A not-so-global ‘O’

‘London, was on the other side of the river’ —, this is what the tiny narrator-guide recounts in the course of the exhibition tour. No bridges to cover the distance, Bankside was a place to look at with both embarrassment, and desire. ‘Las Vegas style’, she says. That was the borough where to go to find a good pint, a whore, and, of course, a theatre. A flag fluttering on the roof meant that around 2pm there would have been something on stage.

A tweet, today, reminds me that at 2pm I will be attending As You Like It. At the Shakespeare’s Globe. Eventually. Must say it is not an easy task to carefully select the show to attend to. Not only because the billboard evermore presents little frequented elsewhere plots, but also for the absence of an ensemble per se, which is kind of disorienting. The latter to say that little consistency ends up to define the visit as a theatrical experience.

Definitely intense is the cultural experience. First, for the altogether touching, and quixotic idea of the American actor Sam Wanamaker, to build up a copy not too far away from the site of the original one, burnt down for a special effect cannon shot. Primarily, yet, for an idea of theatre, the one of that theatre, as a deep and alive conversation, — ‘philosophical’ being a dialogue, between actors and audience. A smelled human ’worldly circularity’.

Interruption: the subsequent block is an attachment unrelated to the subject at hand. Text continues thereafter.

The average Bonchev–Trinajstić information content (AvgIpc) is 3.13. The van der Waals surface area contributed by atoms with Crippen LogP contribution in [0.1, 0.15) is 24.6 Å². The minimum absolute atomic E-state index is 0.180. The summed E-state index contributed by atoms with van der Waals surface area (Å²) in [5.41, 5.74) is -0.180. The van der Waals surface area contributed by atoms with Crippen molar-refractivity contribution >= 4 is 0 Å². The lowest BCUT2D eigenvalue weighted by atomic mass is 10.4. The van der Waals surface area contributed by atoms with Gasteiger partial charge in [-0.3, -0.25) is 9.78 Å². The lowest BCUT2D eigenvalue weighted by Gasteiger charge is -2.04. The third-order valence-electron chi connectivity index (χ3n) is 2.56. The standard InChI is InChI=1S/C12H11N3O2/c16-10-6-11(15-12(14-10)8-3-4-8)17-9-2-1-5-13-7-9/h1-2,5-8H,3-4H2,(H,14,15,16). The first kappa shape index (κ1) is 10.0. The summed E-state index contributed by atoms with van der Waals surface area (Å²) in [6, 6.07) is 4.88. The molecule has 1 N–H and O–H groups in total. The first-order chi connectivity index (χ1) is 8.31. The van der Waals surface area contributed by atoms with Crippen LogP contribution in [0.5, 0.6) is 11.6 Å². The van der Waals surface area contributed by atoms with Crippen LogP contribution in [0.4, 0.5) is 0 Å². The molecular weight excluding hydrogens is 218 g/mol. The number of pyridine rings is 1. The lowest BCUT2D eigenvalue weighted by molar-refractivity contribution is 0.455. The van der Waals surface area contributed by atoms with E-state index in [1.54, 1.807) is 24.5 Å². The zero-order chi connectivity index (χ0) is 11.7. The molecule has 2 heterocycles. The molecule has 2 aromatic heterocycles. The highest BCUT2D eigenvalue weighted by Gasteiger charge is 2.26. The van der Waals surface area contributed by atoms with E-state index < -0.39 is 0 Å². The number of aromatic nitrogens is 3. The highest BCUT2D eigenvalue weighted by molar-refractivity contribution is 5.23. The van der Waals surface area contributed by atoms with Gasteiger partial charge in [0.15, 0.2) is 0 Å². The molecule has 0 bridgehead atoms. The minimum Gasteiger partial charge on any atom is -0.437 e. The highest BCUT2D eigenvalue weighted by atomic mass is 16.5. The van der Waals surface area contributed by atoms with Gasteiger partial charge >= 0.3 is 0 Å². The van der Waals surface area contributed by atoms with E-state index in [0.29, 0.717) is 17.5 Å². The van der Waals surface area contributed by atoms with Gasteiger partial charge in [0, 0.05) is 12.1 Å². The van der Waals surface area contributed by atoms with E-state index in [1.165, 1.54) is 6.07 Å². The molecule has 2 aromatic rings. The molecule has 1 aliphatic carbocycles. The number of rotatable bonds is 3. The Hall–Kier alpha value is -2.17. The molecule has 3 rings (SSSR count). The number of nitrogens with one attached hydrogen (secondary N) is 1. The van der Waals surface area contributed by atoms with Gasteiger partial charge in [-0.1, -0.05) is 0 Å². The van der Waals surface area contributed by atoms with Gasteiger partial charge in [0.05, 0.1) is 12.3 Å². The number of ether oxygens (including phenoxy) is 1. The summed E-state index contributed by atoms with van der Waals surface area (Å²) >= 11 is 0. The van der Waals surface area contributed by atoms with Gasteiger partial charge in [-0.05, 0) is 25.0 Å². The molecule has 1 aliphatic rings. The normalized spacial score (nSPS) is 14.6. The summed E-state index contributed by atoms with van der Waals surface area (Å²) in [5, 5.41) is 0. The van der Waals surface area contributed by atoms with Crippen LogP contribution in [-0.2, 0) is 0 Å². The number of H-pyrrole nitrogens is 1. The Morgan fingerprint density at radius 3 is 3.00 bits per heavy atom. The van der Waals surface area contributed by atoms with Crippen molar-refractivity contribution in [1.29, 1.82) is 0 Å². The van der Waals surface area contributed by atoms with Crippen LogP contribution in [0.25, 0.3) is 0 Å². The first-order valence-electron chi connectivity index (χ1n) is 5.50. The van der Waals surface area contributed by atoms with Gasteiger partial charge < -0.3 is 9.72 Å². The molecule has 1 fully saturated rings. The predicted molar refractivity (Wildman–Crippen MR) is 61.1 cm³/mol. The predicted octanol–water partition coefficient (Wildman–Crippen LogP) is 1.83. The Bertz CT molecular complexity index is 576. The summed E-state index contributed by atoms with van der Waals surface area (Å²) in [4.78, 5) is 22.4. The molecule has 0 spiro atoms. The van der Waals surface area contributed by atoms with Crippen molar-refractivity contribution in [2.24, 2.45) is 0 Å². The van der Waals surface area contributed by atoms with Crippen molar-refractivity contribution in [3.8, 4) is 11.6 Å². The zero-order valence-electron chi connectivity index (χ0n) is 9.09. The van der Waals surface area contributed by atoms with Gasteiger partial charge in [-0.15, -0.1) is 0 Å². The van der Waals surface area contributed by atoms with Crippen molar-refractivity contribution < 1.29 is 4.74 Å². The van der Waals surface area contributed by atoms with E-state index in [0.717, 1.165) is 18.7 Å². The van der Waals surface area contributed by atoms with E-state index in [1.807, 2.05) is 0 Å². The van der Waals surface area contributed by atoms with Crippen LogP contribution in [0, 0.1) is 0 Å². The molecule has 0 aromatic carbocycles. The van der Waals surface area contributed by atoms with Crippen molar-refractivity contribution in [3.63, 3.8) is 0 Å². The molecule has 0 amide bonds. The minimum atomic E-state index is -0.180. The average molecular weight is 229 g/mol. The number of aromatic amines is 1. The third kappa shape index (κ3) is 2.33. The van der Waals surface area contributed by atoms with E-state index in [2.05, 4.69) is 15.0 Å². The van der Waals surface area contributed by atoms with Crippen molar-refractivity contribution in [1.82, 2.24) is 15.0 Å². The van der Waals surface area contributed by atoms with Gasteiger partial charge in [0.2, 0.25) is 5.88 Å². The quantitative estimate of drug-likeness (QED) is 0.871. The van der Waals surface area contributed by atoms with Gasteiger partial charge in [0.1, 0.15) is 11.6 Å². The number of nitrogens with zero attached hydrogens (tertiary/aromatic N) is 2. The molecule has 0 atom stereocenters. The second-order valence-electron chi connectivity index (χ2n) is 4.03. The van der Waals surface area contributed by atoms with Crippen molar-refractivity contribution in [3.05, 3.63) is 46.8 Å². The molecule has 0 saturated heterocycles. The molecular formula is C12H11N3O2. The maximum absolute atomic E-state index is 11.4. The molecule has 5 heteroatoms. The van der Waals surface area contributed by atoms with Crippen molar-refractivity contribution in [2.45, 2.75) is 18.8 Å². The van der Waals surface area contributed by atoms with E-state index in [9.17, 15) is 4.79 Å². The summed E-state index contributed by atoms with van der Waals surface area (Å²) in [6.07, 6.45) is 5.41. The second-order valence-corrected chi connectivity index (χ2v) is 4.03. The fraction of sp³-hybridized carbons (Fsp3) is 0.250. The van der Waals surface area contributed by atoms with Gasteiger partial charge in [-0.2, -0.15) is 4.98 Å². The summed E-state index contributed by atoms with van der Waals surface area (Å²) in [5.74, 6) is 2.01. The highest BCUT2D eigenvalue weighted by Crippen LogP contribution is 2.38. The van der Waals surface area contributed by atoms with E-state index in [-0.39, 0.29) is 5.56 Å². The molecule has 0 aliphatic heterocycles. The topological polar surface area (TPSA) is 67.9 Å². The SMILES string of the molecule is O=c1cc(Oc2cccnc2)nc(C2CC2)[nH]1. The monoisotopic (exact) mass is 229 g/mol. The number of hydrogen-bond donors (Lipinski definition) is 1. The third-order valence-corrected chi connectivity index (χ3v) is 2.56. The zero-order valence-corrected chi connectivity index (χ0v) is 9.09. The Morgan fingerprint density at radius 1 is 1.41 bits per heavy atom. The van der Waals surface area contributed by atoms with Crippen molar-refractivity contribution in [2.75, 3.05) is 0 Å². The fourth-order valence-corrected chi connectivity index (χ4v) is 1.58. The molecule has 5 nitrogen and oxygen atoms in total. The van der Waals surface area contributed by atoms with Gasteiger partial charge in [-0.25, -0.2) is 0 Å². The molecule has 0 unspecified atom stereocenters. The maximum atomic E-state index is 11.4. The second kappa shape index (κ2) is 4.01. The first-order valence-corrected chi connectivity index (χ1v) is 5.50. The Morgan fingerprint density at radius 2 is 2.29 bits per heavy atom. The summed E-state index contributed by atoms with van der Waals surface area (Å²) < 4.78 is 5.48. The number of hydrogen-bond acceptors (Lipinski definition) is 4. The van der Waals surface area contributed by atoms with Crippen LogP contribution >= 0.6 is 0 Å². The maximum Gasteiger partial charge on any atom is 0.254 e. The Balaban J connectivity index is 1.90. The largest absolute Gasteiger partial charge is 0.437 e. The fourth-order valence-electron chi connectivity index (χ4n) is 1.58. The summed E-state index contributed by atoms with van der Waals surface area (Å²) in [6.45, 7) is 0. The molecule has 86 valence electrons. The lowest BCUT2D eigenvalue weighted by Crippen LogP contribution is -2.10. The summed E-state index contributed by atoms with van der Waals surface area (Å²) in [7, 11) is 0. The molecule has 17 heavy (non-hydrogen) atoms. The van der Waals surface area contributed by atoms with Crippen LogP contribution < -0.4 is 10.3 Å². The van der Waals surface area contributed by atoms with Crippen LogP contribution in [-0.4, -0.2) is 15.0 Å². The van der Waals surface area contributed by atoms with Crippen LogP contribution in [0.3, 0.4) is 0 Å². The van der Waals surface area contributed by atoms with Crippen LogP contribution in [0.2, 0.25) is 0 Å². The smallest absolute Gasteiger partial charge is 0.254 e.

It was not a matter of seeing, — except for the Devil’s Nest, where gentlemen had the chance to ‘swipe’ the fancy ladies, there searching for a zero endeavour livelihood. It was a matter of hearing the theatre. The main focus was on language, in a close physical, and eyes, proximity. The latter being what still lasts today, as the one and only element of continuity, one season after the other.

The current artistic director — Michelle Terry, ‘brands’ the 2018’s one around that concept of a ‘wooden ‘O’’ within which Shakespeare made it possible for the world to encounter worldly matters. All of them. Despite the atmospheric conditions, with or without pigeons (or helicopters), standing or seating. The director — Elle White, adheres wholly to the logic of one of the Shakespearean stories specifically thought for this set itself.

Unfortunately, the result is — as much as impeccable on a semantic level, a bit strenuous. There’s something in the practice of an obstinate ‘cross-genderality’ that endangers it to be dispossessed of its being mysteriously destabilising, and transformative. That is the case of Rosalind — the tall and slim Jack Laskey, and of Orlando — the petite Bettrys Jones. It simply does not fit.

Need to confess the ‘femininist’ inhabiting me might be here tampering, but Rosalind a man? Nope. Especially if ‘en travestie’ when already in disguise. It ends up confusing and ‘schizophrenising’ possibly the most interesting female character of the whole Shakesperean canon. She, who is the mouthpiece of an assertive sensibleness in the matters of love, which is the most radical topic inhabiting the land of imagination.